This article is excerpts from a fall 2014 interview with David Derry. For the complete interview, pick up a copy of Today’s Vital Church, Volume 1.
Bolinger: Please describe what happens at a Weekend to Remember conference.
Derry: The Weekend to Remember conference is the flagship of FamilyLife. The conference is held around the country in roughly 100 different locations, and those locations can vary from year to year. In northeast Ohio, the conference typically is held in Akron and in Cleveland. The event is a full weekend event at a hotel, and it’s better termed a marriage getaway than a conference.
You check into the hotel on Friday night, you have dinner, and you begin this time together, which will end on Sunday around lunchtime. You’re completely away from the distractions of home, work, and children. You’re spending almost 48 hours totally focused on your spouse and your marital relationship.
Over that time, you’re going to receive a lot of Biblical principles and encouragement in your marriage. There is a lot of humor mixed in the weekend, so it’s a very enjoyable time. You get timeless principles that come from God’s Word as far as what is God’s plan for your marriage and how you can do this successfully with His help. It’s a wonderful opportunity to take some time away, be at the hotel for two nights and two days, and invest in, focus on, and concentrate on each other….
Bolinger: Tell us some of the resources that churches can use and programs that churches can do to reach people, both inside and outside the church, who are going through tough times in their marriages.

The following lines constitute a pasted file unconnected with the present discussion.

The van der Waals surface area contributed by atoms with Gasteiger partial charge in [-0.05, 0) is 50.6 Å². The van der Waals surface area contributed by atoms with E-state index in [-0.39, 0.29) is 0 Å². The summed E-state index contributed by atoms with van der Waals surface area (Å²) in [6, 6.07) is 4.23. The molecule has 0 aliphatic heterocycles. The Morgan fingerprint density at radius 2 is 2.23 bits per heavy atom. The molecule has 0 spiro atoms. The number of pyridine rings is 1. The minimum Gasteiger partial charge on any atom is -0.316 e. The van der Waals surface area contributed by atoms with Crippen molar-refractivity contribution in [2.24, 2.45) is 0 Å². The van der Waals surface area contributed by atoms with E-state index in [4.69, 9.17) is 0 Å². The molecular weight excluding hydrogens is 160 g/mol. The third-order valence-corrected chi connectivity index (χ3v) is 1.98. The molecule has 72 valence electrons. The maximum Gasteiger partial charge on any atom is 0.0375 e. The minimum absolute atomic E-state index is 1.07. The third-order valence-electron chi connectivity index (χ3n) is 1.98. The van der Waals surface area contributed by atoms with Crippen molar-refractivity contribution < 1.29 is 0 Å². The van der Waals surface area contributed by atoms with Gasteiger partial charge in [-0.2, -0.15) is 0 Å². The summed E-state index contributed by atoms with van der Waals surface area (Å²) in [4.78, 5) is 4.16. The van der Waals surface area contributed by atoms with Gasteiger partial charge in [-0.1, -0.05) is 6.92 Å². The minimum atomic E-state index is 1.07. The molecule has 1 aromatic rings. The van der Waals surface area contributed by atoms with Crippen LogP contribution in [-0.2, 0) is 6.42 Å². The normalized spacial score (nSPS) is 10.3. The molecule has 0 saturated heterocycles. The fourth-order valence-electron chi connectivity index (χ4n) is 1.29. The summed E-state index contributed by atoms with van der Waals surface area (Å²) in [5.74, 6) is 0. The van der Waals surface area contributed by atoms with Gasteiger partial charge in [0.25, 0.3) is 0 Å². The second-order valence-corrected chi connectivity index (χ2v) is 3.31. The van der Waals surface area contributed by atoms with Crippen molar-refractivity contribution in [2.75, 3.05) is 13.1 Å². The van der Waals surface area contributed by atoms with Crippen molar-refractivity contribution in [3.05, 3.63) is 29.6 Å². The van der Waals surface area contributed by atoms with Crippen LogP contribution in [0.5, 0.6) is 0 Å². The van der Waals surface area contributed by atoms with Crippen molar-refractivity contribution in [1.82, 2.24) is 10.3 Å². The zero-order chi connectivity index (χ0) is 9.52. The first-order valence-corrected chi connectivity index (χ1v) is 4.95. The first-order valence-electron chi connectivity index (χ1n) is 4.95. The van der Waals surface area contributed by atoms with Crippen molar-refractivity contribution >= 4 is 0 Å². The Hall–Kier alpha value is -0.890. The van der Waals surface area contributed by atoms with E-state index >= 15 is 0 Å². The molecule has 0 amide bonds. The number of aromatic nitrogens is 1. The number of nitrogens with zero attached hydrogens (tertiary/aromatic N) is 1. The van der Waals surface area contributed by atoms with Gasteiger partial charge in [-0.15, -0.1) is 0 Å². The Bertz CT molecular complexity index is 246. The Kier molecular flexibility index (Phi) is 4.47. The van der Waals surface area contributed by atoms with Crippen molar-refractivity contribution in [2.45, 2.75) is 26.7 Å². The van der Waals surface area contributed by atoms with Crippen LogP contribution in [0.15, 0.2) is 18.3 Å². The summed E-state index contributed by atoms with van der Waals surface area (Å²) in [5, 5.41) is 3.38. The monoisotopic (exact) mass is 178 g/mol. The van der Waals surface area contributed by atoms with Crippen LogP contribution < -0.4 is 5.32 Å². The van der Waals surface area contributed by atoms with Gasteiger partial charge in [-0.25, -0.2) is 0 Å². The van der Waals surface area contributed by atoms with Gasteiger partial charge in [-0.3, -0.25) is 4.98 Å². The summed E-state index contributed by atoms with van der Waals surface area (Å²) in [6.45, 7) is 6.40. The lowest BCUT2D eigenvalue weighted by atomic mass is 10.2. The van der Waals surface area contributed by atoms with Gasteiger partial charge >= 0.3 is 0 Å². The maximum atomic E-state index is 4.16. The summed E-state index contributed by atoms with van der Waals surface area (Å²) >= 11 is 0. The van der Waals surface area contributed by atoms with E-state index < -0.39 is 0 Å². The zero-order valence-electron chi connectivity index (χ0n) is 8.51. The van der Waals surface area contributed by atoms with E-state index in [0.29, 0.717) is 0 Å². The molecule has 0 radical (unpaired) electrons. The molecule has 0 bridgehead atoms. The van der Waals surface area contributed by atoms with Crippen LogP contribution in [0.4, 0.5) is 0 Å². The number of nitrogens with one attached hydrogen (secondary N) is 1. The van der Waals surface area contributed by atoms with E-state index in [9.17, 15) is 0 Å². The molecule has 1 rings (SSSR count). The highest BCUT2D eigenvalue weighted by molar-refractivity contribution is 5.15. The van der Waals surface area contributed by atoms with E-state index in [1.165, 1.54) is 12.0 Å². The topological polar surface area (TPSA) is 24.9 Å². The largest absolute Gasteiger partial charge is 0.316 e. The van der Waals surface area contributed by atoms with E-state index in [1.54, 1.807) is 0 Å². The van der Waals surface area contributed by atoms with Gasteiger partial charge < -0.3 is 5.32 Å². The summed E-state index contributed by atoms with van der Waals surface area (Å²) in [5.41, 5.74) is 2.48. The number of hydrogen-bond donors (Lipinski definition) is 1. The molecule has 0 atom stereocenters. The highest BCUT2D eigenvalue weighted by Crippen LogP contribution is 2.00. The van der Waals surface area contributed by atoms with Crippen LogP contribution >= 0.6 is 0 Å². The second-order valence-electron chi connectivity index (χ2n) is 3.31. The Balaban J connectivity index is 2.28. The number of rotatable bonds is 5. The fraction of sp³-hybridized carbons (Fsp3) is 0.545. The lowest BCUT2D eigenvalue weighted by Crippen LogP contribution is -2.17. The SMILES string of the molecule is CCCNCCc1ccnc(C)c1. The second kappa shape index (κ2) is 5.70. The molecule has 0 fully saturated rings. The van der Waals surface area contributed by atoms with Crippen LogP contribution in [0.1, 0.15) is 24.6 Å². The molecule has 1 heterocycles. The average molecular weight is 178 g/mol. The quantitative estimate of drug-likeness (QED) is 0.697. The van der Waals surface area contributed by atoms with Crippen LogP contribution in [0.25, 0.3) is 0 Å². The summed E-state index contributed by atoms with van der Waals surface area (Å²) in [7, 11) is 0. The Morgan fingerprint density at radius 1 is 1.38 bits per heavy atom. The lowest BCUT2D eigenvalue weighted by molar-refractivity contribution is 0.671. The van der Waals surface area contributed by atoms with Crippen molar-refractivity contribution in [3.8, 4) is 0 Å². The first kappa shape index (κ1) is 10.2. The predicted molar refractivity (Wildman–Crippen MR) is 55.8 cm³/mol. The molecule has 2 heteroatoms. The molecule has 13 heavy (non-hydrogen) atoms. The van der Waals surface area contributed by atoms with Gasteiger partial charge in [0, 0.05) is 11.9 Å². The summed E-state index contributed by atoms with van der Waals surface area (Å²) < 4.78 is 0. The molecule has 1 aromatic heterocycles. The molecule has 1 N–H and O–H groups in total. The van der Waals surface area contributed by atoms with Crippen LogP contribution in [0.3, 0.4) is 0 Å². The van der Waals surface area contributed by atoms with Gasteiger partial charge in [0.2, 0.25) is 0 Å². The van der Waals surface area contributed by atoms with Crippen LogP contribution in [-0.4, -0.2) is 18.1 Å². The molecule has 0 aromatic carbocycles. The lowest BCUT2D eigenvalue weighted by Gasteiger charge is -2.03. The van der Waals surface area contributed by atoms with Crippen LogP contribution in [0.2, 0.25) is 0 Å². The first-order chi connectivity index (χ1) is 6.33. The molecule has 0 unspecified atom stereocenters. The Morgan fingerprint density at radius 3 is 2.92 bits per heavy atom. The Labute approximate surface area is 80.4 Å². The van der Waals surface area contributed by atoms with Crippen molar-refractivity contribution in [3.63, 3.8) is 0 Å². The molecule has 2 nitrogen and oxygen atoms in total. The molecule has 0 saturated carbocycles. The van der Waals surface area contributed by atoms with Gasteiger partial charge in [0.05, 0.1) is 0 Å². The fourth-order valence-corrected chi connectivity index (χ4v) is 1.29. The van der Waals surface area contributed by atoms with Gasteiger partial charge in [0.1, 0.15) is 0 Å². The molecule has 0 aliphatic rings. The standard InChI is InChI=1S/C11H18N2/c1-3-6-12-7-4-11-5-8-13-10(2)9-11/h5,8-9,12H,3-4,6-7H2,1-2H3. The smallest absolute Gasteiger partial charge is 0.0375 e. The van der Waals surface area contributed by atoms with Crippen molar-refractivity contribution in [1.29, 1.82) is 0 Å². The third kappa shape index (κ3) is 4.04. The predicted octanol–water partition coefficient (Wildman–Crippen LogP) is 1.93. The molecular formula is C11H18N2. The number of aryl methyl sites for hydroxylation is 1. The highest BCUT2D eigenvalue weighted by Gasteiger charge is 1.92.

Derry: If it happens to be at a time when Weekend to Remember is approaching, then we encourage churches to promote the Weekends in their local church and encourage families to attend who can get to that. Not only can a church make information on the Weekends available, such as showing a video and making brochures available on Sunday mornings, but a church (or an individual, for that matter) also can set up what we call a group name and promote that group name to the folks in their church, promote it to friends and family, post it on Facebook, etc. Any couple that uses that group name to register will automatically get $100 off that registration for the Weekend. Beyond that, once five couples have registered using a group name, the group coordinator automatically gets a free Weekend registration that they can use themselves or offer as a scholarship to another couple that can’t afford to go. That’s how my wife and I use it – we offer it as a scholarship to a couple to allow them to go. The couple who gets the scholarship still has to pay for the hotel room, but the Weekend registration is free.